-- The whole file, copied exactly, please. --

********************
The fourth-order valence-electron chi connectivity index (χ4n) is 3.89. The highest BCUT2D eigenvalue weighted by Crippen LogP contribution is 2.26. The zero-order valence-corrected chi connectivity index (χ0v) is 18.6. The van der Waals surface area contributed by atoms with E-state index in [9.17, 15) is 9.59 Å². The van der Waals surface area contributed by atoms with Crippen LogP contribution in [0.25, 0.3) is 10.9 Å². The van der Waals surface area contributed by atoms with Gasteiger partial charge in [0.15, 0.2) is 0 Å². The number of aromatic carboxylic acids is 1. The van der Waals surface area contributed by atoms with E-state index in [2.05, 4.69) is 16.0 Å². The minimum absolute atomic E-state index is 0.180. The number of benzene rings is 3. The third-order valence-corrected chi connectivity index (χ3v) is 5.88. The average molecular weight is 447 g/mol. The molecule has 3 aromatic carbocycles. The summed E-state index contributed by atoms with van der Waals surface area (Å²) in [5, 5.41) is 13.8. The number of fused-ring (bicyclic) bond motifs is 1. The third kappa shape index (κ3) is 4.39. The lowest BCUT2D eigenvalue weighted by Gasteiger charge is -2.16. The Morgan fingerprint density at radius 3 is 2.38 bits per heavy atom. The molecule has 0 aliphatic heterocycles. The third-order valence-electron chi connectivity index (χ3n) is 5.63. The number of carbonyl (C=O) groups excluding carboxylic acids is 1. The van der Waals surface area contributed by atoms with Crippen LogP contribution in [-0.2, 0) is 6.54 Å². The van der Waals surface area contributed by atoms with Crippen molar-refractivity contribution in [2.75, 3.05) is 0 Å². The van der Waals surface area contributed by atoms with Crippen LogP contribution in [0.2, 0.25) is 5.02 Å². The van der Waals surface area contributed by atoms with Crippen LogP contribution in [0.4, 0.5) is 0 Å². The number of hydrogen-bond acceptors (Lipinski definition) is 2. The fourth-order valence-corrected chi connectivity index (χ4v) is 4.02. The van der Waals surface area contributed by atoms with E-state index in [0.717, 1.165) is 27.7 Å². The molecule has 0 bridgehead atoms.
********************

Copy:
The fourth-order valence-electron chi connectivity index (χ4n) is 3.89. The highest BCUT2D eigenvalue weighted by Crippen LogP contribution is 2.26. The zero-order valence-corrected chi connectivity index (χ0v) is 18.6. The van der Waals surface area contributed by atoms with E-state index in [9.17, 15) is 9.59 Å². The van der Waals surface area contributed by atoms with Crippen LogP contribution in [0.25, 0.3) is 10.9 Å². The van der Waals surface area contributed by atoms with Gasteiger partial charge in [0.15, 0.2) is 0 Å². The number of aromatic carboxylic acids is 1. The van der Waals surface area contributed by atoms with E-state index in [2.05, 4.69) is 16.0 Å². The minimum absolute atomic E-state index is 0.180. The number of benzene rings is 3. The third-order valence-corrected chi connectivity index (χ3v) is 5.88. The average molecular weight is 447 g/mol. The molecule has 3 aromatic carbocycles. The summed E-state index contributed by atoms with van der Waals surface area (Å²) in [5, 5.41) is 13.8. The number of fused-ring (bicyclic) bond motifs is 1. The third kappa shape index (κ3) is 4.39. The lowest BCUT2D eigenvalue weighted by Gasteiger charge is -2.16. The Morgan fingerprint density at radius 3 is 2.38 bits per heavy atom. The molecule has 0 aliphatic heterocycles. The third-order valence-electron chi connectivity index (χ3n) is 5.63. The number of carbonyl (C=O) groups excluding carboxylic acids is 1. The van der Waals surface area contributed by atoms with Crippen LogP contribution in [-0.2, 0) is 6.54 Å². The van der Waals surface area contributed by atoms with Crippen molar-refractivity contribution in [2.75, 3.05) is 0 Å². The van der Waals surface area contributed by atoms with Crippen LogP contribution in [0.2, 0.25) is 5.02 Å². The van der Waals surface area contributed by atoms with Crippen LogP contribution in [0.4, 0.5) is 0 Å². The number of hydrogen-bond acceptors (Lipinski definition) is 2. The fourth-order valence-corrected chi connectivity index (χ4v) is 4.02. The van der Waals surface area contributed by atoms with E-state index in [0.717, 1.165) is 27.7 Å². The molecule has 0 bridgehead atoms.